• Disaster unemployment insurance should be implemented to apply to a broader set of impacted workers.

  • Worker advocate groups have also called for other innovative income supports including options for policymakers on unemployment insurance.

  • Small business experience rating should not be impacted by layoffs related to COVID-19  The Vermont legislature is working on such a measure.

  • Deferring or a one-time waiver of local business and property taxes 

  • Encouraging commercial landlords to defer or amortize commercial rent payments 

  • Utility payment relief (reducing penalties for late payments or discounts)

  • A moratorium on business evictions and utility shut-offs

Investment in Affordable Health Care & Emergency Measures to Protect Coverage

Access and affordability is key to making sure employees can heal and not spread the disease further, particularly for the 27.9 million people who lack access to health insurance. Handing the Pharma monopoly full power in setting prices for a needed vaccine that already has over $700 billion of public investment, betrays the public trust and will put the burden of this epidemic directly on communities to line the pockets of giant for-profit pharma corporations. 

  • COVID-19 testing and treatment must be widely accessible and affordable.

  • States should work with insurance providers to help ensure that small business policies are extended through this crisis, even if a small business owner experiences cash flow issues in their businesses that make paying short-term payments difficult. 

  • Increased government investment in public health programs, including medicare and medicaid.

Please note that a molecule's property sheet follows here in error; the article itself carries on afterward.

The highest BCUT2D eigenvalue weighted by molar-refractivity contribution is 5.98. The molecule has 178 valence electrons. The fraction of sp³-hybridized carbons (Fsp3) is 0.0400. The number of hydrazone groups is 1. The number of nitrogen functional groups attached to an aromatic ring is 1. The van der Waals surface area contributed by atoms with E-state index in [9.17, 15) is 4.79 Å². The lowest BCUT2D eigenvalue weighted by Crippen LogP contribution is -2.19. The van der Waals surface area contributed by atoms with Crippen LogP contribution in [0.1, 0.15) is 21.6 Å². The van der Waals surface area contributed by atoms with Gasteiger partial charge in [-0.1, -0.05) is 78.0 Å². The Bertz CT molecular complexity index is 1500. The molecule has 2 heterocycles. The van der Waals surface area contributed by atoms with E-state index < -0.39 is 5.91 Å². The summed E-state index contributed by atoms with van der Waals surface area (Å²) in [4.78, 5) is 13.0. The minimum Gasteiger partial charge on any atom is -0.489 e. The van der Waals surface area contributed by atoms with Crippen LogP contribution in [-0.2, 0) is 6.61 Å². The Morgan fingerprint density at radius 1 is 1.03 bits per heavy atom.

• Any vaccine must be free to the public, and treatment affordable to all.

Earned Sick Leave and Paid Family & Medical Leave Are Essential

Earned sick leave and Paid Family and Medical Leave are front-line, essential policies that ensure that workers can take time away from work if they are ill or need to care for a sick family member without fear of lost income. This encourages people to stay home and prevent the spread of illness.  We urge the following steps:

  • We urge passage of the Families First Act - that guarantees 10 paid sick days and 12 weeks paid leave for many of the workers who are and will be impacted by coronavirus. and the regulatory measure to ensure the cash advances small business needed to be able to deliver this needed benefit to impacted employees.  

But there are major problems that this bill doesn’t solve. The employer threshold leaves out at least 6.5 million workers in the country's largest companies who might still not be covered. Other emergency measures are needed to ensure all workers have access to paid leave.  And safety standards for health care workers need to be ensured.  

Finally, this current crisis lays bare the holes in our current system.  Earned sick time programs are effective tools for employers to provide an essential benefit to workers in a predictable and cost-effective way. 

States that have passed publicly funded Paid Family and Medical Leave (PFML) programs and earned sick time polices are  better equipped to support workers who have become seriously ill or who have family members who are seriously ill. At the federal level, we need to pass comprehensive policies so our country is better prepared for the next crisis.  We need to :

  • Pass a national earned sick and safe time policy to create a minimum of 7 earned sick days for all businesses. 

  • Pass a comprehensive, public insurance paid family and medical leave program to ensure that small business owners and their employees can take extended time if necessary.

Paid sick leave and paid family and medical leave policies work best in a functioning economy, with time to ramp up earned sick day benefits and paid leave reserves through small predictable payroll contributions. Many workers are not yet covered by these laws, and so we need immediate income replacement solutions in order to stem decreased demand at small businesses. 

Resources for Small Business Owners:

See our Full COVID-19 Website for more Resources.